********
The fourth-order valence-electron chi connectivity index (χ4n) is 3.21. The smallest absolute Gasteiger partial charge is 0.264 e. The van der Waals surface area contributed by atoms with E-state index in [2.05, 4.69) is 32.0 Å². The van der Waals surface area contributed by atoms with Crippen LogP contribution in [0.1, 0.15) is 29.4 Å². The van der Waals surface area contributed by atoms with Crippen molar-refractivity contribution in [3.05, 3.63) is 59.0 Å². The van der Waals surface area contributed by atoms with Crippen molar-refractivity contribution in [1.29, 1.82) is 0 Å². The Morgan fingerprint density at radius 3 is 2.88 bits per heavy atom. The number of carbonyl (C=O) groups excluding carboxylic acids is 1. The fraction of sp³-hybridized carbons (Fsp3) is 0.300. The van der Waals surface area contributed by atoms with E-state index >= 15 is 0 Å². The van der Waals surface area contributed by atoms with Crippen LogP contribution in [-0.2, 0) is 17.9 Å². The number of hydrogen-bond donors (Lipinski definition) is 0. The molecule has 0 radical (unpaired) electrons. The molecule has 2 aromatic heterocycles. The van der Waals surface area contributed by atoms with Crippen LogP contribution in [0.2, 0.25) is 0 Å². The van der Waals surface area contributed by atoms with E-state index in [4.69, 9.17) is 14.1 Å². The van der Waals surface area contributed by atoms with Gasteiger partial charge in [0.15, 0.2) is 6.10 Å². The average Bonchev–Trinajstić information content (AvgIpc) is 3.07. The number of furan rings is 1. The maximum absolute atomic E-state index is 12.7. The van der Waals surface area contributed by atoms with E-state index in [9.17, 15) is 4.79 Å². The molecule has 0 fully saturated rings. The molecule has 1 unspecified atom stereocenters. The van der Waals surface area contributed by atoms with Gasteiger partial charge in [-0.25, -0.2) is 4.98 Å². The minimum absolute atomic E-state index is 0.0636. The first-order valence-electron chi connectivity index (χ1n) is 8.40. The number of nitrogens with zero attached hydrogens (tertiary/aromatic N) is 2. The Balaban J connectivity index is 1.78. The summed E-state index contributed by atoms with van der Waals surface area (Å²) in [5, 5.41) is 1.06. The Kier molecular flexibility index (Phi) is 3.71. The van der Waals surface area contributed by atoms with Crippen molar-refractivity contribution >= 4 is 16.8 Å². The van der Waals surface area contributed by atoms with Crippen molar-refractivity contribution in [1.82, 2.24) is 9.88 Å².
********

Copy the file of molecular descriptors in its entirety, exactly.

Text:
The fourth-order valence-electron chi connectivity index (χ4n) is 3.21. The smallest absolute Gasteiger partial charge is 0.264 e. The van der Waals surface area contributed by atoms with E-state index in [2.05, 4.69) is 32.0 Å². The van der Waals surface area contributed by atoms with Crippen LogP contribution in [0.1, 0.15) is 29.4 Å². The van der Waals surface area contributed by atoms with Crippen molar-refractivity contribution in [3.05, 3.63) is 59.0 Å². The van der Waals surface area contributed by atoms with Crippen molar-refractivity contribution in [1.29, 1.82) is 0 Å². The Morgan fingerprint density at radius 3 is 2.88 bits per heavy atom. The number of carbonyl (C=O) groups excluding carboxylic acids is 1. The fraction of sp³-hybridized carbons (Fsp3) is 0.300. The van der Waals surface area contributed by atoms with E-state index >= 15 is 0 Å². The van der Waals surface area contributed by atoms with Crippen LogP contribution in [-0.2, 0) is 17.9 Å². The number of hydrogen-bond donors (Lipinski definition) is 0. The molecule has 0 radical (unpaired) electrons. The molecule has 2 aromatic heterocycles. The van der Waals surface area contributed by atoms with Crippen LogP contribution in [0.2, 0.25) is 0 Å². The van der Waals surface area contributed by atoms with E-state index in [4.69, 9.17) is 14.1 Å². The van der Waals surface area contributed by atoms with Gasteiger partial charge in [0.15, 0.2) is 6.10 Å². The average Bonchev–Trinajstić information content (AvgIpc) is 3.07. The number of furan rings is 1. The maximum absolute atomic E-state index is 12.7. The van der Waals surface area contributed by atoms with E-state index in [9.17, 15) is 4.79 Å². The molecule has 0 fully saturated rings. The molecule has 1 unspecified atom stereocenters. The van der Waals surface area contributed by atoms with Gasteiger partial charge in [-0.25, -0.2) is 4.98 Å². The minimum absolute atomic E-state index is 0.0636. The first-order valence-electron chi connectivity index (χ1n) is 8.40. The number of nitrogens with zero attached hydrogens (tertiary/aromatic N) is 2. The Balaban J connectivity index is 1.78. The summed E-state index contributed by atoms with van der Waals surface area (Å²) in [5, 5.41) is 1.06. The Kier molecular flexibility index (Phi) is 3.71. The van der Waals surface area contributed by atoms with Crippen molar-refractivity contribution >= 4 is 16.8 Å². The van der Waals surface area contributed by atoms with Crippen molar-refractivity contribution in [1.82, 2.24) is 9.88 Å².